Monthly Archives: April 2014

One App To Rule Them All Doesn’t Work (But Eleven Might)

Interesting article at Quartz by writer who has decided it’s folly to try to get by with only a couple of productivity apps. He gives his top 11 apps and concludes:

I’ve realized that the more I give each app a clear role, and I stick to that role, my work flows stay smooth and unambiguous. With discipline, the sheer number of apps stops becoming a factor. Information appears manageable, and I use my limited mental capacity to tick off tasks one after the other.

Some pointers when choosing apps:

  • Store one thing in one place. Besides backups of course.Multi-platform is nice to have.
  • Apps that remind you of stuff can be more useful than apps that store things nicely.
  • The more frequently you use an app, the lighter, more user-friendly, and clutter-free it should be.
  • Don’t be afraid to experiment with new apps.
  • Apps that can be activated via email are nice.
  • It must be easy to tell apart things with deadlines and things without.
  • What is the most important activity in your work flow? Invest the most in apps that help in that activity.
  • Remember only what you have to. Dump the rest in an app. Of course.

via These 11 apps are the key to productivity – Quartz.

Apps for Mobile Lawyers

Tom Mighell suggests some great apps for lawyers on the go in the most recent edition of Law Practice. This looks one looks particularly useful:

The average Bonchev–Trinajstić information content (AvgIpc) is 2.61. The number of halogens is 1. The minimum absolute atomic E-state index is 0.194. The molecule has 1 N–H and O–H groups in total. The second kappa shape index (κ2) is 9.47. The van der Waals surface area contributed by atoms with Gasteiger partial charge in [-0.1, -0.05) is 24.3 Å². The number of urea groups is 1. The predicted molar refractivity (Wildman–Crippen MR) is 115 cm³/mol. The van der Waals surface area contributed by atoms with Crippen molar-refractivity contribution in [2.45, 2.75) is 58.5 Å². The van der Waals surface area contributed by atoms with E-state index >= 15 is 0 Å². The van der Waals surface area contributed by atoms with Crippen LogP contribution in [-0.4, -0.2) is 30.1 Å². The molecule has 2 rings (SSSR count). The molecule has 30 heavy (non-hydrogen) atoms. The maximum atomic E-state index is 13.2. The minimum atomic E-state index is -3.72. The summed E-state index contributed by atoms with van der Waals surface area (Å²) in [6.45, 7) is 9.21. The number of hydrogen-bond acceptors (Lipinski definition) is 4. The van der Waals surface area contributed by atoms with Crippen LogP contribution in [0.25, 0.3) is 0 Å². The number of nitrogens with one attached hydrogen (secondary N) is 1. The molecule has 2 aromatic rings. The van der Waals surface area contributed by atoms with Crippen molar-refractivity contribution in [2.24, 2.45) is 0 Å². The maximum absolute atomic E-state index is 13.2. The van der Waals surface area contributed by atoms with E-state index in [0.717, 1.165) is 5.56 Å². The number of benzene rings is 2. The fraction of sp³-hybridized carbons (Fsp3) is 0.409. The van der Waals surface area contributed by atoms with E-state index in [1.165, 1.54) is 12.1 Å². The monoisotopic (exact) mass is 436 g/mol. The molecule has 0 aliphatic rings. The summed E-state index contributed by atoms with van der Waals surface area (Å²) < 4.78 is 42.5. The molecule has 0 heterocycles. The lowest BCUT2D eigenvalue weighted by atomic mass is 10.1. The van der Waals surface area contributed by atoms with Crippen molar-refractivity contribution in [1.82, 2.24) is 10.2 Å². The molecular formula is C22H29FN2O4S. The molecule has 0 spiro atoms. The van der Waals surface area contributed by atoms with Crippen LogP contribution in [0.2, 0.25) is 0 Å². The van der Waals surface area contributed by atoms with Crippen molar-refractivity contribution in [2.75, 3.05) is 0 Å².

eFlightBoard. iOS, Android  Here’s a secret: Airlines are being less than honest with you when they post departure and arrival times on boards throughout the airport. That’s why I use FlightBoard, which provides accurate departure and arrival times for most flights. I usually switch the app to show arriving flights, so I can tell when my plane is going to get to the gate.

Plagiarizing From an Email?

Adam Grant, Wharton professor, writes a thoughtful essay on plagiarism (worth reading in its entirety) and concludes with a suggested rule:

If you use a full sentence or more from an email that someone else wrote, quote it and attribute it to that person. Otherwise, take the high road and rewrite it from scratch in your own words.

via Is It Wrong to Plagiarize From an Email? – Promising Practices – Management – GovExec.com.